U.S. Supreme Court decides recess appointments case


The U.S. Supreme Court yesterday issued a decision in NLRB v. Noel Canning in which it held that President Obama’s January 2012 recess appointments to the National Labor Relations Board were invalid.

The NLRB recess appointments were made on January 4, the day after a new session of Congress had begun with a pro forma January 3 session and two days before another pro forma session was held on January 6. The Senate thereafter continued to hold additional  pro forma sessions until reconvening on January 23. The D.C. Circuit, in the decision reviewed by the Supreme Court, concluded that the NLRB appointments violated the U.S. Constitution’s Recess Appointments Clause (RAC) because the RAC only allows a president to make such appointments during an intersession recess of the Senate, and they can only be used to fill vacancies that first arose during the recess in which the appointments were made.

Although Richard Cordray’s recess appointment as CFPB Director was not at issue in Canning, we followed the case very closely because his appointment was made on the same day and through the same assertion of recess appointment authority as the NLRB appointments. The Supreme Court’s rationale discussed below for invalidating the NLRB appointments means that Director Cordray’s recess appointment was indeed invalid. However, Director Cordray’s confirmation by the Senate as CFPB Director in July 2013 and his subsequent ratification of the actions he took prior to his confirmation means that the Canning decision has no impact on Mr. Cordray’s legal status as CFPB Director or the validity of any CFPB actions taken prior to his confirmation. (While someone could theoretically challenge the validity and effect of Director Cordray’s ratification, we highly doubt that such a challenge would succeed.)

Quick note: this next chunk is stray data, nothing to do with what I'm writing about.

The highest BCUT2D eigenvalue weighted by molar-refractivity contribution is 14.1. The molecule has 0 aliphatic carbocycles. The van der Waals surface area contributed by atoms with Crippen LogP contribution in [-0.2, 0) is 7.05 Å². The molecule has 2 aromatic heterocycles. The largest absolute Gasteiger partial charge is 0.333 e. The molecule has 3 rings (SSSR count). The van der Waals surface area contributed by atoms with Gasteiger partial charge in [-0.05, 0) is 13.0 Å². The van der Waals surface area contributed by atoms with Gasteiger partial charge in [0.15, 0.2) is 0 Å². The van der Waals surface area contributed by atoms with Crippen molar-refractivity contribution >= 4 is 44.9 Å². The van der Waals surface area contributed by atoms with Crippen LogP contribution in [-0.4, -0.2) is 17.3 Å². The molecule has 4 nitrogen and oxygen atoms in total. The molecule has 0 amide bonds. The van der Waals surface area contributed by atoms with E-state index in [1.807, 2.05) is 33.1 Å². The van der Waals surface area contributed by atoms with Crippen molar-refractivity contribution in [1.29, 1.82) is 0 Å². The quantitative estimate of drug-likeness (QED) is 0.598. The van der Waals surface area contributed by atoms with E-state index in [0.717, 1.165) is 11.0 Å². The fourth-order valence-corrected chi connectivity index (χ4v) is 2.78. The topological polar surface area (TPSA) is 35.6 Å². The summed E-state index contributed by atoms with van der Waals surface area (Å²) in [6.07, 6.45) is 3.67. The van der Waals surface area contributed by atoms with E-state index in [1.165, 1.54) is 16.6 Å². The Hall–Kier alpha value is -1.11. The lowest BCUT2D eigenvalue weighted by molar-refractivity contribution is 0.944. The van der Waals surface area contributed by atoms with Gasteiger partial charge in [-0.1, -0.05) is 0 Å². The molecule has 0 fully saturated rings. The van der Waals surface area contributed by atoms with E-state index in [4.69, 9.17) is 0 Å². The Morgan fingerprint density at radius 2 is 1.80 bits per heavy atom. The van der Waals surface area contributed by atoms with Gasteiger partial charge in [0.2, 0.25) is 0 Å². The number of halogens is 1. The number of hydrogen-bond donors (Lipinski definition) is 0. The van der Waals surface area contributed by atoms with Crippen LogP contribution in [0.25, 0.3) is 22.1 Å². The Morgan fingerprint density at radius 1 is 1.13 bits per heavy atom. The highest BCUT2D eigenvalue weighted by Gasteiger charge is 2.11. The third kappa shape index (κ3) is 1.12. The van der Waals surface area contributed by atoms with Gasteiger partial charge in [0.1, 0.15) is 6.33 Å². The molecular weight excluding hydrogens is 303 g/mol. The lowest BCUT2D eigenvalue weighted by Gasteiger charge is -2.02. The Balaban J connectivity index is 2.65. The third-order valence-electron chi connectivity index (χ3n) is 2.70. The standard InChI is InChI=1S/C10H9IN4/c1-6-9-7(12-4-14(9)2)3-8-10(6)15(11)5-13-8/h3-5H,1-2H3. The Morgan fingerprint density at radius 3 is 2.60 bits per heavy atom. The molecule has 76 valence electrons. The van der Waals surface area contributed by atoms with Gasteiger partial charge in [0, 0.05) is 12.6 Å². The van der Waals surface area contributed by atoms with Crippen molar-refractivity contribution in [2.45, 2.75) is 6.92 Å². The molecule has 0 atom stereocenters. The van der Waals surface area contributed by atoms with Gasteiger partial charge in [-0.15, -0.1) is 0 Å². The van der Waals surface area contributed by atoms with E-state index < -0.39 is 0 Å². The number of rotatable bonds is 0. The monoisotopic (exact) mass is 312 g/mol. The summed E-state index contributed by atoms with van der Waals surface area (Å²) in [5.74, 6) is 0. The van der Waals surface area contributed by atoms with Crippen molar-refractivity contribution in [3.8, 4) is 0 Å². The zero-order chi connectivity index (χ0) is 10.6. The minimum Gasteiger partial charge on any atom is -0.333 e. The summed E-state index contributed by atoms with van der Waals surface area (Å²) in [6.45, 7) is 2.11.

Ironically, while the Supreme Court adopted a broader reading of the president’s RAC authority than the D.C. Circuit, President Obama and his successors may have less need to avail themselves of that authority as a result of Senate Democrats having “gone nuclear” last fall. In November 2013, Senate Democrats voted to change Senate filibuster rules to only require 51 (a simple majority) rather than 60 votes for most Presidential nominees to proceed to a full Senate vote.

In its Canning decision, the Supreme Court held the following:

  • the President’s recess-appointment power can be exercised during either a recess that occurs between Senate sessions or that occurs within a session of the Senate and is of “substantial length”
  •  the President’s recess-appointment power can be exercised to fill a vacancy either that initially occurs during a recess or that initially occurs before a recess and continues to exist during the recess
  • the Senate was not in recess when it was conducting pro forma sessions in January 2012 (On this point, the court held that for purposes of the RAC, “the Senate is in session when it says it is, provided that, under its own rules, it retains the capacity to transact Senate business.” It found that the January 2012 pro forma sessions met that standard. According to the court, the 3-day recess between the January 3 and January 6 pro forma sessions was too short to trigger the president’s RAC authority.)


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DISCLAIMER: Because of the generality of this update, the information provided herein may not be applicable in all situations and should not be acted upon without specific legal advice based on particular situations.

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